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   2017| April-June  | Volume 8 | Issue 2  
    Online since June 14, 2017

 
 
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REVIEW ARTICLES
DNA double-strand break repair in mammals
Monica Pandey, Sathees C Raghavan
April-June 2017, 8(2):93-97
DOI:10.4103/jrcr.jrcr_18_17  
Failure in repair of DNA double-strand breaks (DSBs) could result in various disorders in mammals including cancer. Among various exogenous agents, radiation is one of the primary causes for induction of DSBs. Homologous recombination, nonhomologous end-joining, and a less efficient microhomology-mediated end-joining are responsible for repair of DSBs to ensure the genomic integrity and stability. This review highlights DNA damage response (DDR) induced following various insults to the genome and how the DNA repair mechanisms have evolved to restore genomic integrity. We also briefly discuss the potential therapeutic targets associated with DDR and DSB repair and novel inhibitors developed against such targets and their well-defined mechanism of action, which may increase sensitivity to traditional radio- and chemo-therapeutic modalities.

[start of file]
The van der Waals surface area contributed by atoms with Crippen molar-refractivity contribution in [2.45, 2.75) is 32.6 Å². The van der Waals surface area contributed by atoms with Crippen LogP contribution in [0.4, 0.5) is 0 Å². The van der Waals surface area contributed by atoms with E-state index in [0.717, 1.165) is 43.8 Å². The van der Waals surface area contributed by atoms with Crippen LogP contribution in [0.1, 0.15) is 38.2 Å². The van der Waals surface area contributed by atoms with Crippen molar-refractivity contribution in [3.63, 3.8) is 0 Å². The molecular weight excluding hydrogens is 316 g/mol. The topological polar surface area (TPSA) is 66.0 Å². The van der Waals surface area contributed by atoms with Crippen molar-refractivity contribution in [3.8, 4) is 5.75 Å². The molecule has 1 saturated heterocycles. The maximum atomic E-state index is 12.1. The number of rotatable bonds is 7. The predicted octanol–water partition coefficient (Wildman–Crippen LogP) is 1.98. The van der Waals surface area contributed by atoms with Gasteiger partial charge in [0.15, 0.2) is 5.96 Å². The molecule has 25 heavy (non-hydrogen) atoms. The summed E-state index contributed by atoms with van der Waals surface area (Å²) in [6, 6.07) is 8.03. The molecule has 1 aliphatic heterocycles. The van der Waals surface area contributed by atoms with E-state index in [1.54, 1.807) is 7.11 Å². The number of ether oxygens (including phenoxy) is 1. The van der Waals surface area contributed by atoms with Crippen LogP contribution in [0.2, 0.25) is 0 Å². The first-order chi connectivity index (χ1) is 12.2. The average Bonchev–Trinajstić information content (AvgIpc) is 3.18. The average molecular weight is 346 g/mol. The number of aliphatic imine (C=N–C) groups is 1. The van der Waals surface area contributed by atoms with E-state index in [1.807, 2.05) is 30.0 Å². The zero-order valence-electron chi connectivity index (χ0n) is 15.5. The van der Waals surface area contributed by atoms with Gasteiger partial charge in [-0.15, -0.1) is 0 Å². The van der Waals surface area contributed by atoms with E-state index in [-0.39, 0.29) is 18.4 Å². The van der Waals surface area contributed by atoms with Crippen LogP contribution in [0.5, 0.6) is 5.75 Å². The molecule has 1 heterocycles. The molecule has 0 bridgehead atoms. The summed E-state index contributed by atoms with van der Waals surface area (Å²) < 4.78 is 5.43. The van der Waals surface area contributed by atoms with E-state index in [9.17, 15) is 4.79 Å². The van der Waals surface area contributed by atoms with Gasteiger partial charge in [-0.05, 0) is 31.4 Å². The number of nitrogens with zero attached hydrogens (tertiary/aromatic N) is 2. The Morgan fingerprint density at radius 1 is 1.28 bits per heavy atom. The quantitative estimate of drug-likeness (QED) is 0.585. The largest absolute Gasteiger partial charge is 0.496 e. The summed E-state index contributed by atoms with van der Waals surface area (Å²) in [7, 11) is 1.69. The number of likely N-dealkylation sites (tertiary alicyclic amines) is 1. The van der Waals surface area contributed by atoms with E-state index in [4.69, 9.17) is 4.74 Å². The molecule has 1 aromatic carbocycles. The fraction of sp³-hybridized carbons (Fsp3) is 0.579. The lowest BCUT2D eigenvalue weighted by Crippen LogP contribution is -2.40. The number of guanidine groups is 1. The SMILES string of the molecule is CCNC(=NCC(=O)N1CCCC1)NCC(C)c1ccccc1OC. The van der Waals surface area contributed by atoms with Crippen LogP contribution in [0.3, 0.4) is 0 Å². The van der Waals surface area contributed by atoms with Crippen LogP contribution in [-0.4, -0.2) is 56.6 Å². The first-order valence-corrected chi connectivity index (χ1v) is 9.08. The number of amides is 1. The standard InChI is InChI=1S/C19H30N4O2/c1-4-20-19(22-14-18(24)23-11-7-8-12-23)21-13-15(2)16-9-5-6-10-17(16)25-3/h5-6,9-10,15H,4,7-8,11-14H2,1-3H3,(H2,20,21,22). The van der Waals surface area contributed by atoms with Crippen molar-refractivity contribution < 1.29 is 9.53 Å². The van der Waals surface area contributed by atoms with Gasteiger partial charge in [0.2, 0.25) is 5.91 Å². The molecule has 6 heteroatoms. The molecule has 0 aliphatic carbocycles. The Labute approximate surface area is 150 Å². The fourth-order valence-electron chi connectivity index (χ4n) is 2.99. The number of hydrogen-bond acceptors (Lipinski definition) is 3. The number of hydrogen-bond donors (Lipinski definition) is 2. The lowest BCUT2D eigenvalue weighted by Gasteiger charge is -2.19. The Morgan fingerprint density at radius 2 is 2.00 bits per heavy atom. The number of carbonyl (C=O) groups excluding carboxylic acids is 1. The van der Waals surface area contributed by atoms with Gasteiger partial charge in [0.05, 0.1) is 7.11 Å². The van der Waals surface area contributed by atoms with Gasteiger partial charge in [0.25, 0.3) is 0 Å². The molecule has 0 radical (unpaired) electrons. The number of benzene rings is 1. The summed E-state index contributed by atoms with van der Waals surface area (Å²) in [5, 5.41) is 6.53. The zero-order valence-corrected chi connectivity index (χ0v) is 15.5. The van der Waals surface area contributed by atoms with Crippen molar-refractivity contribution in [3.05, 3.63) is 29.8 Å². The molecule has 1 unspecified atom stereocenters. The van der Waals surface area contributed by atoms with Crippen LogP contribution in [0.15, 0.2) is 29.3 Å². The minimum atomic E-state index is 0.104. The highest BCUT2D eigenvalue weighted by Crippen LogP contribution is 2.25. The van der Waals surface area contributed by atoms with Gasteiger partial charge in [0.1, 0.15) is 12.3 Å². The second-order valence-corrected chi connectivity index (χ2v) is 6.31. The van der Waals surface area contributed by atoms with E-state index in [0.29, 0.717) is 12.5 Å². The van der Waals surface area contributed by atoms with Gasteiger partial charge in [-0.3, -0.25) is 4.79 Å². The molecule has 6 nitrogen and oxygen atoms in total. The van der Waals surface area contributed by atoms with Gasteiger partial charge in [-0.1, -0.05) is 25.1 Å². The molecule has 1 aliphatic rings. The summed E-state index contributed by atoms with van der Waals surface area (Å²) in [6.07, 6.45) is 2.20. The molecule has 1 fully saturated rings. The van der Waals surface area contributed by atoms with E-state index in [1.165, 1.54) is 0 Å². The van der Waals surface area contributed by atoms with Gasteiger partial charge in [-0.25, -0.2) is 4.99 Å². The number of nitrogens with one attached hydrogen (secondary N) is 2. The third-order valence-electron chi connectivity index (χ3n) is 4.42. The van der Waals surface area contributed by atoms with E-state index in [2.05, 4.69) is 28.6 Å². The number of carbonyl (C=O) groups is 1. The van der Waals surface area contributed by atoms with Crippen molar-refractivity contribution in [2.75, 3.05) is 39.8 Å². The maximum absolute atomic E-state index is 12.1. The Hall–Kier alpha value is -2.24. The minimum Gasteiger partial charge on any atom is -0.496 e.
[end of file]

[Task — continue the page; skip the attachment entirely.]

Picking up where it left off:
4,976 658 5
Male breast cancer: An overview
Deepti Sharma, Garima Singh
April-June 2017, 8(2):98-102
DOI:10.4103/jrcr.jrcr_21_17  
Male breast cancer (MBC) is extremely rare, with an incidence of about 1% but the incidence has increased over the past 25 years. Most data on MBC come from small single-institution studies, and because of the paucity of data, the optimal treatment for MBC is not known. In the present article, we reviewed MBC and its risk factors, recommendations for screening and diagnosis, and management of patients with MBC.
  2,602 311 -
MEETING REPORT
Radiation carcinogenesis: Mechanisms and experimental models - A meeting report
Nagarajan Rajendra Prasad
April-June 2017, 8(2):114-117
DOI:10.4103/jrcr.jrcr_22_17